under a double-standard where the only way to attract boys was to have something to offer, but
anyone who actually offered it was a slut. Boys, meanwhile, were free to display any personality
they wished (kooky like TV or oily like Ryder) while unapologetically making advances. TV asks
outright: "Are you a good
girl, Tuggle?" When Tuggle answers Yes, he immediately loses interest. The same with Merritt and Ryder.
On the first date Ryder comes on with dinner aboard his yacht, and then goes into an 'it's O.K.' mode
when Merritt balks at going horizontal.
In short, the boys are expected to sprint for third base immediately. The girls have to find some
proving they're not pushovers, but keeping the boy around long enough for their real personalities
to soak in. Then True Love is supposed to take over. As a system, I imagine this worked fine for one
couple in twenty.
The Hart-Hamilton pairing is standard fairy tale stuff, but the movie has more fun with the 'kooky'
relationship between the tall pair, Prentiss and Hutton. They're humorous and attractive and more
like people we know. She's self-conscious about her
height, and he hides his insecurities behind aggressive nonconformity. The match was so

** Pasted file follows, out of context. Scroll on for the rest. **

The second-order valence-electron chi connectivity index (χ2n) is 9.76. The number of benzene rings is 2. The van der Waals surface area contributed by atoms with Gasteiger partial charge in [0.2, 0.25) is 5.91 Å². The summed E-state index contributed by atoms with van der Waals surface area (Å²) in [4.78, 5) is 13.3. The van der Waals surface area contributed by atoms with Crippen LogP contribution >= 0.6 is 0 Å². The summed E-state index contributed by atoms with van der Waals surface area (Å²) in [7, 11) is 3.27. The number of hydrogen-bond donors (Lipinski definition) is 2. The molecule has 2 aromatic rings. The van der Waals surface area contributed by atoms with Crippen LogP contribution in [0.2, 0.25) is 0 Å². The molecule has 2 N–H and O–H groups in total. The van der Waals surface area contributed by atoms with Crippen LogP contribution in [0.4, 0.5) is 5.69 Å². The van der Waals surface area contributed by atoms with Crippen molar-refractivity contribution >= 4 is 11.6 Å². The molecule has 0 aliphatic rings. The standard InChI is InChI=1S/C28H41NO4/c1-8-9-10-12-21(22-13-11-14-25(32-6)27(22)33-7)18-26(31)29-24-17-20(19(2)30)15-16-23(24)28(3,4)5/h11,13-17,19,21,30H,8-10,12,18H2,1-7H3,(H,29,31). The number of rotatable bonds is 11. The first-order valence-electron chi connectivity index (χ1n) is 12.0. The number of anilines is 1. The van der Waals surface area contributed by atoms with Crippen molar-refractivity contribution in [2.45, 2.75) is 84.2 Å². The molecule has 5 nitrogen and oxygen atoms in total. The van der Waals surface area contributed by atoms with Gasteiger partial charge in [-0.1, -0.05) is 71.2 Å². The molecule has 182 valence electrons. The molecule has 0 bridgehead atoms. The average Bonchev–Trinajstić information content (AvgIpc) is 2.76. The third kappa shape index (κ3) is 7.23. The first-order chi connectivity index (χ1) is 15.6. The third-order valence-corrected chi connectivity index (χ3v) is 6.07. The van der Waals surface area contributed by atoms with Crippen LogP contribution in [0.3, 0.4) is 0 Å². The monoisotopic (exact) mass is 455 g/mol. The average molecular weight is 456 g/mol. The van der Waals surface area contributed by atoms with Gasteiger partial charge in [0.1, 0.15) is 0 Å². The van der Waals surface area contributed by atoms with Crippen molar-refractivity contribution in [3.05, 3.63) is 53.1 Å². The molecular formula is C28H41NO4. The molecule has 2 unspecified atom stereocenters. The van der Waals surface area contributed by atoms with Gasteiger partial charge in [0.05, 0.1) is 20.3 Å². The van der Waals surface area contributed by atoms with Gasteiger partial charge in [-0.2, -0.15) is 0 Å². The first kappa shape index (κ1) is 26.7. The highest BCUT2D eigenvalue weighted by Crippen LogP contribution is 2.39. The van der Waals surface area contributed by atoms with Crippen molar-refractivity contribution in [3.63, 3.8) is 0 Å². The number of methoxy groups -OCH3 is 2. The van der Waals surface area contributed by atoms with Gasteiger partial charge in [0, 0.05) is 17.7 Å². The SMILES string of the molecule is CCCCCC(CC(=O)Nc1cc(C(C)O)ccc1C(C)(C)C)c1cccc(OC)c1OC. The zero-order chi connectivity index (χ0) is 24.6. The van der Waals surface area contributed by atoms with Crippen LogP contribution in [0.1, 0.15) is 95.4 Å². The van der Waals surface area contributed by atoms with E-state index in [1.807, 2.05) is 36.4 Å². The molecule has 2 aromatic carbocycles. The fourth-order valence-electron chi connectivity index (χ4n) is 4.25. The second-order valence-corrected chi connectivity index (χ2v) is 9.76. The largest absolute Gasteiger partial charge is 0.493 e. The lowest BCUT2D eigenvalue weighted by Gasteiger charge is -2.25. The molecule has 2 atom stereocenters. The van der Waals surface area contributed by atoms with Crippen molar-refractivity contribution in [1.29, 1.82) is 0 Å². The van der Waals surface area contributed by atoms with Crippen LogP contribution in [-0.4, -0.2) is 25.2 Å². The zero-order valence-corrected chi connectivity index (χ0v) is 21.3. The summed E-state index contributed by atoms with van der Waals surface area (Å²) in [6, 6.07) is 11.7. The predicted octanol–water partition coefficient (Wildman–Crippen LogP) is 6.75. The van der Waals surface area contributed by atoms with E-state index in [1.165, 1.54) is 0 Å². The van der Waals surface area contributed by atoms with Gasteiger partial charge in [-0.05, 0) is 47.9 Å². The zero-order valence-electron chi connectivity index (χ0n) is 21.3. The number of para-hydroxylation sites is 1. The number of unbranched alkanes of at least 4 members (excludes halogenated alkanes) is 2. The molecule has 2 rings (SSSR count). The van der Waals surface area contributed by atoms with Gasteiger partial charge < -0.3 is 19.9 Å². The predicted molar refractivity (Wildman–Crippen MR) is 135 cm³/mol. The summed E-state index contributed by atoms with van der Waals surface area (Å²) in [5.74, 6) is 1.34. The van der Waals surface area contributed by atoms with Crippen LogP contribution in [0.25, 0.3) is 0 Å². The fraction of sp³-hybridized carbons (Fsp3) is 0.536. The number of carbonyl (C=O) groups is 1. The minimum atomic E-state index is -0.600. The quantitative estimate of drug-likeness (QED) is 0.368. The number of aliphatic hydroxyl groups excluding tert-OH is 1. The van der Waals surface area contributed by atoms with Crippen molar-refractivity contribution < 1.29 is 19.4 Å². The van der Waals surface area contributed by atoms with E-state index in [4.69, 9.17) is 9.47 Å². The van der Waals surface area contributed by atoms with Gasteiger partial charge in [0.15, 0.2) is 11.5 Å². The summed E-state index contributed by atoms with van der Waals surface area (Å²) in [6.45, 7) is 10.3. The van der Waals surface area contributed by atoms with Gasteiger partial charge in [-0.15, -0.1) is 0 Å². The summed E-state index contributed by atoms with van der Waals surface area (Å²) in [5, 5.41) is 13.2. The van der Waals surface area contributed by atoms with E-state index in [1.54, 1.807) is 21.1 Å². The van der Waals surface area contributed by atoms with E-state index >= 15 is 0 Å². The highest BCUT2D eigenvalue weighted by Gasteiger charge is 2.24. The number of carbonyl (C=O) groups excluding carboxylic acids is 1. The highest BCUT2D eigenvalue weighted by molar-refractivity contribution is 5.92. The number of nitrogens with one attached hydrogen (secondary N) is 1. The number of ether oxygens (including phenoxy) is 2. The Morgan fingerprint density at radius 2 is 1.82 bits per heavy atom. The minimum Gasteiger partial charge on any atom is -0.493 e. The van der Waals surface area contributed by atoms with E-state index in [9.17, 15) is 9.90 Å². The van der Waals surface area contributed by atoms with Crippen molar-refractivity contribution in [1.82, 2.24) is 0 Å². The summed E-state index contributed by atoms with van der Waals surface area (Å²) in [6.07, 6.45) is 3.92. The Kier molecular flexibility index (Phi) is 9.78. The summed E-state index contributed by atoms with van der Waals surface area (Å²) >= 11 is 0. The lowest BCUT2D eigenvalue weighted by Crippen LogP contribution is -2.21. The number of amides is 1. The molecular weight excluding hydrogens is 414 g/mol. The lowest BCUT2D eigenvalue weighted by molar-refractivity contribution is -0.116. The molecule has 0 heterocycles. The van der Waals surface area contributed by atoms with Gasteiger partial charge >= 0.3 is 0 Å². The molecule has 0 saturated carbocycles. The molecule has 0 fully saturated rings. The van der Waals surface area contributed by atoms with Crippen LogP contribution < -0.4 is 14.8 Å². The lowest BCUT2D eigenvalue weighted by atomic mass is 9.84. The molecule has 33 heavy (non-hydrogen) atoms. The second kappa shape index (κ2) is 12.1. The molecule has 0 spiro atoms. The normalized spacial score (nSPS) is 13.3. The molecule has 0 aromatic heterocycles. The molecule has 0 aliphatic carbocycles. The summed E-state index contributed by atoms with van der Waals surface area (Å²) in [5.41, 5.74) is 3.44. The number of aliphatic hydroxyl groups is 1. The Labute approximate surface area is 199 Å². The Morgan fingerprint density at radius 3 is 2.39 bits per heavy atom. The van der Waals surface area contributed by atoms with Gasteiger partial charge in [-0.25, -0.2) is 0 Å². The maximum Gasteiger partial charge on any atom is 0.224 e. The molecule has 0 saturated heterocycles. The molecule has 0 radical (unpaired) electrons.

good, MGM paired them together three more times - but only once as a starring couple, in The
The rest is comedy coloration. Connie Francis has a terrific voice and looks far too pretty to be
saddled with the role of a girl who can't get a date. We aren't supposed to consider her romantic
problems as being important as her girlfriends'. And forget about getting basic script respect for
Barbara Nichols' bimbo or Frank Gorshin's hepster jazz man. This 'selective sympathies' game is a
flaw that better comedy writers overcome. George Wells wrote scores of lively comedies, but they
tend to be non-classics that deal in stereotypes.
Where the Boys Are becomes serious (or hilarious, depending on your point of view) with Yvette
Mimieux's Melanie character. As MGM's object lesson for naive girls, and perhaps to counter the
potential immorality on view, Melanie sleeps with one boy and then goes out of control when
he ignores her. She's handed off to another of his pals who has some free time to kill, and then traded